Host Steve Curwood talks with author Eric Hansen about his encounters with the floral-obsessed, and his new book, Orchid Fever: A Horticultural Tale of Love Lust and Lunacy.
(Music up and under. "There's a world going on underground...")
CURWOOD: Sex. Intrigue. Big money. These are the ingredients of one of the most passionate tales of our times, the story of the orchid lovers. Now, if you don't know orchids, you could think I'm overstating the case. In fact, I used to think an orchid was just a flower with some showy petals. But that all ended when I read the book by journalist Eric Hansen called "Orchid Fever: A Horticultural Tale of Love, Lust, and Lunacy." Eric Hansen joins us now. Welcome to Living on Earth.
HANSEN: Thank you very much.
CURWOOD: So, Eric Hansen, where does the lunacy come into the world of orchids?
HANSEN: Orchids attract people for a lot of different reasons. A lot of people are just in it for the money. You look in fashion magazines these days and nearly in every interior spread, you will see an orchid. And there's just this allure of exoticism. Here's a tropical plant. I mean, look at this. You know, the plants themselves are quite ugly, but they produce these astonishingly beautiful flowers. And then you've got, really, the true orchid lovers. What they want to do, is they want to get a plant and learn everything about it. It's like you've got a new friend and you want to know what will make them laugh, what will make them cry. You want to know everything about this person. And to learn how to grow an orchid well, you have to sometimes uncover some really obscure botanical secrets. And the more people spend time with orchids, they want to get a more difficult plant to grow and to flower. And I think that's what really is the main hook for orchid growers.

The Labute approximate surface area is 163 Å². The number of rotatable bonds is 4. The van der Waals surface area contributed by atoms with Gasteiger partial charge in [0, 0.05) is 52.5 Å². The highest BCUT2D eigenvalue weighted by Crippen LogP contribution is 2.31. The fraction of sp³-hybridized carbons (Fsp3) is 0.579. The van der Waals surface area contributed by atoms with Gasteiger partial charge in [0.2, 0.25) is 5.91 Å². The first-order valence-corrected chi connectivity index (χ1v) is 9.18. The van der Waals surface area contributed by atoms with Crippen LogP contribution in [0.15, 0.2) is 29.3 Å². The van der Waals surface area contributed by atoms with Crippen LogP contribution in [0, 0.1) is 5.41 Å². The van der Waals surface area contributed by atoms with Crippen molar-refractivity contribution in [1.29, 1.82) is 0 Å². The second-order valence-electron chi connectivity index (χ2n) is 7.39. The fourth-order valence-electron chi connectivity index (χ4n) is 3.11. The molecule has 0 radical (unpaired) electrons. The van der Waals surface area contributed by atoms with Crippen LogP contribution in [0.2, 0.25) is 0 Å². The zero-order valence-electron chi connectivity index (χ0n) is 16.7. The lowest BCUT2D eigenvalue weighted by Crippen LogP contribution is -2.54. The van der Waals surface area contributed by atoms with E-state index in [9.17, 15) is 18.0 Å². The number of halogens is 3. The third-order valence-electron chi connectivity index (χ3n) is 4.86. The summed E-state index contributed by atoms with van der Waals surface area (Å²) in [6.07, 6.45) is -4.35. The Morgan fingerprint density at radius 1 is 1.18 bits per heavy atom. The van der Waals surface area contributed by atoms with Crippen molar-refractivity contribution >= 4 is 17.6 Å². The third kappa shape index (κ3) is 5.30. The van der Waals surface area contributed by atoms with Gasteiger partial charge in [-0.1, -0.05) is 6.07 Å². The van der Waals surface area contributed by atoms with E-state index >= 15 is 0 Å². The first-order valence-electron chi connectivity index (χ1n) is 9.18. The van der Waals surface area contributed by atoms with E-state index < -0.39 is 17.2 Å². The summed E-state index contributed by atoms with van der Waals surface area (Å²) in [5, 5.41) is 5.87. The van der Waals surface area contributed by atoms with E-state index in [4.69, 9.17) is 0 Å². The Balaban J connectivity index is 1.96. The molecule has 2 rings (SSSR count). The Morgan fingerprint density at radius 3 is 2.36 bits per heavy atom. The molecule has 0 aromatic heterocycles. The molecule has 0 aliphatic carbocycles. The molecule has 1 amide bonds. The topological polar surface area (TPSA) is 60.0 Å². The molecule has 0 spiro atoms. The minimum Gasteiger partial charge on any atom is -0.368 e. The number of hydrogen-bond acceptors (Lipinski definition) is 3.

CURWOOD: Tell me, what are some of the symptoms of this obsession?
HANSEN: The most obvious symptom of this obsession is usually a kitchen table or perhaps a window sill in somebody's house absolutely crammed with orchids. And people will start off with one orchid, maybe, that they buy at a, oh, a flea market, or somebody gives them an orchid. And they get a white one, and then they want a pink one, and then maybe they want a yellow one with red spots. And it's sort of collector's mania. But there's something about orchids; the way they enchant people is very similar to the way they seduce their pollinating insects. And I'm not sure whether it's the color or the shape of the plant or the fragrance that is emitted by some of these flowers. But it's pretty hard to get off orchids. I've seen people whose businesses have failed, whose marriages have ended in divorce, because they are spending all of their time either with orchid people or tending to their plants.
CURWOOD: Ah-hah. There's a point in your book where you sit in on a slide show at an international orchid festival. And I'm wondering if you could read a little from what you observed.